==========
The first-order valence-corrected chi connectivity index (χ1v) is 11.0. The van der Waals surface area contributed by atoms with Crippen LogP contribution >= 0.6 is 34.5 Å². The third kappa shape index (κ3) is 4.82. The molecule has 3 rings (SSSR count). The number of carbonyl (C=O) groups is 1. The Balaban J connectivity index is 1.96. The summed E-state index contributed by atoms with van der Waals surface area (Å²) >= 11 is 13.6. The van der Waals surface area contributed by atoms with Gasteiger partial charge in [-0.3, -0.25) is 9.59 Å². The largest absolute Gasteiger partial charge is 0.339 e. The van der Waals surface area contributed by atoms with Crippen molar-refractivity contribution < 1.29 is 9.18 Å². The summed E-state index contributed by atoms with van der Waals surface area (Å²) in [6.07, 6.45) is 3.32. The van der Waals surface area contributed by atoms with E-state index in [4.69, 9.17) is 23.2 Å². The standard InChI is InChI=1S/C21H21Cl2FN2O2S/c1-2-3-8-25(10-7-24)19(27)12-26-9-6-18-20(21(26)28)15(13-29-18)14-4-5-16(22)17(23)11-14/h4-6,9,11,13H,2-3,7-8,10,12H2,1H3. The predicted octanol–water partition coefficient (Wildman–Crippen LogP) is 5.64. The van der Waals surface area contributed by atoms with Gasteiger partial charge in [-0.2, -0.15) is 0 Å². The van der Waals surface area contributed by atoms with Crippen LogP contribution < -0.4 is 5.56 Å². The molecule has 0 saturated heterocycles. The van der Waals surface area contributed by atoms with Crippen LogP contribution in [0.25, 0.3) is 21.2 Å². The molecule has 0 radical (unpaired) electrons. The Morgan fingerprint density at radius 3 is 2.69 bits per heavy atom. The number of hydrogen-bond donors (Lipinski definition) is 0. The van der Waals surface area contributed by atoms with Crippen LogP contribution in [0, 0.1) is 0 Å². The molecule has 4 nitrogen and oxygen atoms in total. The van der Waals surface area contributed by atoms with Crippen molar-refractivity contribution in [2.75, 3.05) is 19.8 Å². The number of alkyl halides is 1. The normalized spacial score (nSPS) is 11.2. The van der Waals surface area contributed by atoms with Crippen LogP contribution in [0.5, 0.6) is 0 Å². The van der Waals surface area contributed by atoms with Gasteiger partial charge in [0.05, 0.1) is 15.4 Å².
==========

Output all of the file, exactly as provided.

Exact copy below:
The first-order valence-corrected chi connectivity index (χ1v) is 11.0. The van der Waals surface area contributed by atoms with Crippen LogP contribution >= 0.6 is 34.5 Å². The third kappa shape index (κ3) is 4.82. The molecule has 3 rings (SSSR count). The number of carbonyl (C=O) groups is 1. The Balaban J connectivity index is 1.96. The summed E-state index contributed by atoms with van der Waals surface area (Å²) >= 11 is 13.6. The van der Waals surface area contributed by atoms with Gasteiger partial charge in [-0.3, -0.25) is 9.59 Å². The largest absolute Gasteiger partial charge is 0.339 e. The van der Waals surface area contributed by atoms with Crippen molar-refractivity contribution < 1.29 is 9.18 Å². The summed E-state index contributed by atoms with van der Waals surface area (Å²) in [6.07, 6.45) is 3.32. The van der Waals surface area contributed by atoms with E-state index in [4.69, 9.17) is 23.2 Å². The standard InChI is InChI=1S/C21H21Cl2FN2O2S/c1-2-3-8-25(10-7-24)19(27)12-26-9-6-18-20(21(26)28)15(13-29-18)14-4-5-16(22)17(23)11-14/h4-6,9,11,13H,2-3,7-8,10,12H2,1H3. The predicted octanol–water partition coefficient (Wildman–Crippen LogP) is 5.64. The van der Waals surface area contributed by atoms with Gasteiger partial charge in [-0.2, -0.15) is 0 Å². The van der Waals surface area contributed by atoms with Crippen LogP contribution < -0.4 is 5.56 Å². The molecule has 0 saturated heterocycles. The van der Waals surface area contributed by atoms with Crippen LogP contribution in [0.25, 0.3) is 21.2 Å². The molecule has 0 radical (unpaired) electrons. The Morgan fingerprint density at radius 3 is 2.69 bits per heavy atom. The number of hydrogen-bond donors (Lipinski definition) is 0. The van der Waals surface area contributed by atoms with Crippen LogP contribution in [0, 0.1) is 0 Å². The molecule has 4 nitrogen and oxygen atoms in total. The van der Waals surface area contributed by atoms with Crippen molar-refractivity contribution in [2.75, 3.05) is 19.8 Å². The number of alkyl halides is 1. The normalized spacial score (nSPS) is 11.2. The van der Waals surface area contributed by atoms with Crippen LogP contribution in [0.5, 0.6) is 0 Å². The van der Waals surface area contributed by atoms with Gasteiger partial charge in [0.05, 0.1) is 15.4 Å².